TFS Build Server: Error CS5001: Program does not contain a static 'Main' method suitable for an entry point

When trying to build a newly created project on our build server, it failed with the following error message: ##[error]CSC(0,0): Error CS5001: Program does not contain a static 'Main' method suitable for an entry point I was using the new async main functionality in C# 7.1 but for a reason I didn’t understand the build server didn’t pick this up. Locally however, everything was working as expected. The only difference I noticed that I was building on my machine with a Debug configuration whereas on the Build server a Release configuration was used. And indeed after changing my local settings to Release, my build started to fail. Lesson learned: You have to change the Language Version for every configuration you are using…

MassTransit–No queue is created

Yesterday, I was working on a new project where we planned to use MassTransit. After creating the RabbitMQ configuration and publishing a first message, I noticed that an Exchange was created in RabbitMQ but that it was not bound to a queue. This resulted in the fact that the message was lost . Here is the related code: In the RabbitMQ administration I saw the following in the list of Exchanges: But when I clicked on the Exchange to view the details, I saw that the exchange was not linked to any queue: As I found out, this is expected behavior in MassTransit. From StackOverflow : Publishing a message does not create any queues. Queues are created when receive endpoints are added to a bus. Until the receive endpoints are started, and their topology configured in RabbitMQ (the exchange-exchange-queue bindings), any messages published are not delivered because there are no bindings to any queues. Once the receive endpoints are started, those bindings exist and messages

Entity Framework Core: Log parameter values

Entity Framework Core provides a rich logging mechanism that allows you to see what’s going on behind the scenes. If you register EF Core in your ASP.NET Core application using the AddDbContext method, it will integrate automatically with the logging mechanism of ASP.NET Core . Otherwise you have a little bit extra work and should register a LoggerFactory yourself(more information here: ) Unfortunately after enabling it, I still couldn’t see the query parameters that were used by the EF queries. This is a security feature that is enabled by default. As query parameters can contain sensitive information, it is excluded by default from the log messages. To include this information you have to explicitly enable it by calling EnableSensitiveDataLogging(): From the documentation Enables application data to be included in exception messages, logging, etc. This can include the values assigned to properties of your en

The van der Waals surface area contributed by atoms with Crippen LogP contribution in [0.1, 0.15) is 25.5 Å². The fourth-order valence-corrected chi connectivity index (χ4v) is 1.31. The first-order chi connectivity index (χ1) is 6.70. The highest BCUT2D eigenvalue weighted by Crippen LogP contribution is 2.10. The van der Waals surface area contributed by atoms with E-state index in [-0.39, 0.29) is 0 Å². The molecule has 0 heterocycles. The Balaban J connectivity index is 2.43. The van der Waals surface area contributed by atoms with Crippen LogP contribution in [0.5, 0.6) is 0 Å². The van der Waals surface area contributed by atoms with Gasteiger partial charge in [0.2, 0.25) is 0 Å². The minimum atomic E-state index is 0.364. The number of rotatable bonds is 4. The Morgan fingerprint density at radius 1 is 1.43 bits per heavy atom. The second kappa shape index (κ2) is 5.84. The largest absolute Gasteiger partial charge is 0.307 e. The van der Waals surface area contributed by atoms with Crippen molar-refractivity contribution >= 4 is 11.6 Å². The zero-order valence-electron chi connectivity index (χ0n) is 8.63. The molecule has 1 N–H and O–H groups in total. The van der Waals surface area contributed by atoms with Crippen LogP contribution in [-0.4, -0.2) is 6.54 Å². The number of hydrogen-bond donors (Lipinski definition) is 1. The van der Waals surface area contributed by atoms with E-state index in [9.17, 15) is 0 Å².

ElasticSearch debugging–Log request and response messages using NEST

It can sometimes be quiet hard to figure out why a specific ElasticSearch query fails or don’t returns the expected results. As I’m using NEST, the high-level ElasticSearch client, it is not always obvious what is exactly happening behind the scenes. Here is a code snippet that allows you to log the generated request and response messages: Remark: Using this code has a performance impact, so only use it for development or testing purposes.

Debugging a .NET Core project in VS 2017 - Unable to start program, An operation is not legal in the current state

When trying to debug a .NET Core application using Visual Studio 2017, attaching the debugger suddenly started to fail with the following error message: Unable to start program, An operation is not legal in the current state Starting without a debugger attached worked, but attaching the debugger later on didn’t. Rebuilding my project, restarting Visual Studio, restarting my PC, all seemed to not bring a solution to the table. This is a known issue , the solution (workaround) is to turn off JavaScript debugging on Chrome: Go to Tools –> Options –> Debugging –> General Turn off the setting for Enable JavaScript Debugging for ASP.NET (Chrome and IE) Remark: A fix will be provided in the Visual Studio 2017 15.6 release.

StructureMap: Using the IoC container inside the Registry

StructureMap has an easy to use Registry DSL that can be used in a Registry class. By using (one or more) Registry classes you can group all your IoC plumbing together. Yesterday I had a situation where I wanted to use some object that was already registered in the IoC container in the registration of another class. This is possible by passing an IContext as a second parameter of the Use() method in the fluent API:

F# with .NET Core in Visual Studio

Microsoft has supported F# on .NET Core from the beginning. Unfortunately the same story is not true when we talk about Visual Studio integration. Before, if you wanted to use F# in combination with .NET Core, you had to use VS Code.  With the release of Visual Studio 2017 15.5, this has finally changed and Visual Studio integration is available.